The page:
"Southwell further damns Elizabeth with the story of the true and false looking glasses. The incident is also included in the memoirs of treasury clerk John Clapham ... The dramatist Ben Jonson repeated the story of the court's use of false glasses to William Drummond ... Bishop Godfrey Goodman repeats the story in his memoirs ...

"When Southwell completes the story by describing the Queen's fury with her false commenders [flatterers], she ... makes the Queen guilty of the deadly sins of pride and anger."

However, Loomis also observes that Southwell appears to have had genuine access to the dying queen and may have been a "watcher" of the corpse; moreover:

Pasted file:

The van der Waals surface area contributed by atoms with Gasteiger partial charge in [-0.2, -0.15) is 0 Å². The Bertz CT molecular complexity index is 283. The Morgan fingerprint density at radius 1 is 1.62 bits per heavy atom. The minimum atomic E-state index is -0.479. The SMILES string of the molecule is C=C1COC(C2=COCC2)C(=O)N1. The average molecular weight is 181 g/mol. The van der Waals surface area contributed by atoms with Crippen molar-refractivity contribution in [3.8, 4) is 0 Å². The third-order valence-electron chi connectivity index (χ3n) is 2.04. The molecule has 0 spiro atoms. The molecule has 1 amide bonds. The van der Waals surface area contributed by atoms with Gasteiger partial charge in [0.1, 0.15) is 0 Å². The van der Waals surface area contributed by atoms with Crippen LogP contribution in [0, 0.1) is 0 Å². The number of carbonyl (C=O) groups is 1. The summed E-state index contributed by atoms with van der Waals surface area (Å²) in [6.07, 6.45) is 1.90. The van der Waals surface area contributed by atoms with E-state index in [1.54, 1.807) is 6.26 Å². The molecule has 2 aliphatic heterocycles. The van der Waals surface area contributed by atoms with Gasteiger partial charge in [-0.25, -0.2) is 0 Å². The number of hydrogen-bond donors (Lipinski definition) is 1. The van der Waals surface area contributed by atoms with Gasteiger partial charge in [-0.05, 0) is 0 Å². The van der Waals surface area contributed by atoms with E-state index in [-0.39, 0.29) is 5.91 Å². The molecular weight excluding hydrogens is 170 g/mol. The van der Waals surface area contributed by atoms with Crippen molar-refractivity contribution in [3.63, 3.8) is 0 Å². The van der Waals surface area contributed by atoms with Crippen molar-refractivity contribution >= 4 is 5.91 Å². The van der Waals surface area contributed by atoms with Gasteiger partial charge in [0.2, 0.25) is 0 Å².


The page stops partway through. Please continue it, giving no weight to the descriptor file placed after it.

"Southwell's motive for recording her memories is crucial but impossible to determine. She begins the manuscript with "Ymprimis," the word with which her contemporaries began wills and testimony. If her Catholicism is one reason to accuse Southwell of fabricating stories about the Queen, it is equally possible that religious fervor induced Southwell to tell nothing but the truth."

Foose said...

There is a book called The Subject of Elizabeth, by Louis Adrian Montrose, which addresses the subject of Elizabeth and mirrors in an entire chapter called "Through the Looking-Glass."

Apparently stories about the queen and her fraught interactions with mirrors began to circulate very rapidly around the time of her death. Although Jonson's anecdote is probably the best-known one to the modern age, Elizabethan survivors would have been familiar with a range of similar ones.